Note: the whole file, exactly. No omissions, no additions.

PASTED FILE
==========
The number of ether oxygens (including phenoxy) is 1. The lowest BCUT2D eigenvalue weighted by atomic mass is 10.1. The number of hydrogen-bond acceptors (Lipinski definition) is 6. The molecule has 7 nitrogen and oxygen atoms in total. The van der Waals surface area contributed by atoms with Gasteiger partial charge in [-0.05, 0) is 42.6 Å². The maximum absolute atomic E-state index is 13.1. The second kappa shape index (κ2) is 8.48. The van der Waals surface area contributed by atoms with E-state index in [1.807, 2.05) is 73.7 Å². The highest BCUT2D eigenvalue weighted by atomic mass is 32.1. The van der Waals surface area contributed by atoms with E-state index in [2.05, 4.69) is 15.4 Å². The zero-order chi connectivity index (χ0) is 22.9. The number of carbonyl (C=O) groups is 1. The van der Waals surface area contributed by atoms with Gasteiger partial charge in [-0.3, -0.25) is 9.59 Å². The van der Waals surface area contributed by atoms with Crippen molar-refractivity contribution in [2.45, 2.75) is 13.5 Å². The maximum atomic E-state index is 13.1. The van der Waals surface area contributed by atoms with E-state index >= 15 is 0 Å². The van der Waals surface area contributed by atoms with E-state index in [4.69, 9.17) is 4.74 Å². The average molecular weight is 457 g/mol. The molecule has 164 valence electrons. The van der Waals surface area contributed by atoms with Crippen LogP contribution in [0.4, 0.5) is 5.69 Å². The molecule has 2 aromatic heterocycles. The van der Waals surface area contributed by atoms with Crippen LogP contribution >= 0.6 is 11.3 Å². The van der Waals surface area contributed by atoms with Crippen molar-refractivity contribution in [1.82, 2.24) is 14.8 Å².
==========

The number of ether oxygens (including phenoxy) is 1. The lowest BCUT2D eigenvalue weighted by atomic mass is 10.1. The number of hydrogen-bond acceptors (Lipinski definition) is 6. The molecule has 7 nitrogen and oxygen atoms in total. The van der Waals surface area contributed by atoms with Gasteiger partial charge in [-0.05, 0) is 42.6 Å². The maximum absolute atomic E-state index is 13.1. The second kappa shape index (κ2) is 8.48. The van der Waals surface area contributed by atoms with E-state index in [1.807, 2.05) is 73.7 Å². The highest BCUT2D eigenvalue weighted by atomic mass is 32.1. The van der Waals surface area contributed by atoms with E-state index in [2.05, 4.69) is 15.4 Å². The zero-order chi connectivity index (χ0) is 22.9. The number of carbonyl (C=O) groups is 1. The van der Waals surface area contributed by atoms with Gasteiger partial charge in [-0.3, -0.25) is 9.59 Å². The van der Waals surface area contributed by atoms with Crippen molar-refractivity contribution in [2.45, 2.75) is 13.5 Å². The maximum atomic E-state index is 13.1. The van der Waals surface area contributed by atoms with E-state index >= 15 is 0 Å². The van der Waals surface area contributed by atoms with E-state index in [4.69, 9.17) is 4.74 Å². The average molecular weight is 457 g/mol. The molecule has 164 valence electrons. The van der Waals surface area contributed by atoms with Crippen LogP contribution in [0.4, 0.5) is 5.69 Å². The molecule has 2 aromatic heterocycles. The van der Waals surface area contributed by atoms with Crippen LogP contribution >= 0.6 is 11.3 Å². The van der Waals surface area contributed by atoms with Crippen molar-refractivity contribution in [1.82, 2.24) is 14.8 Å².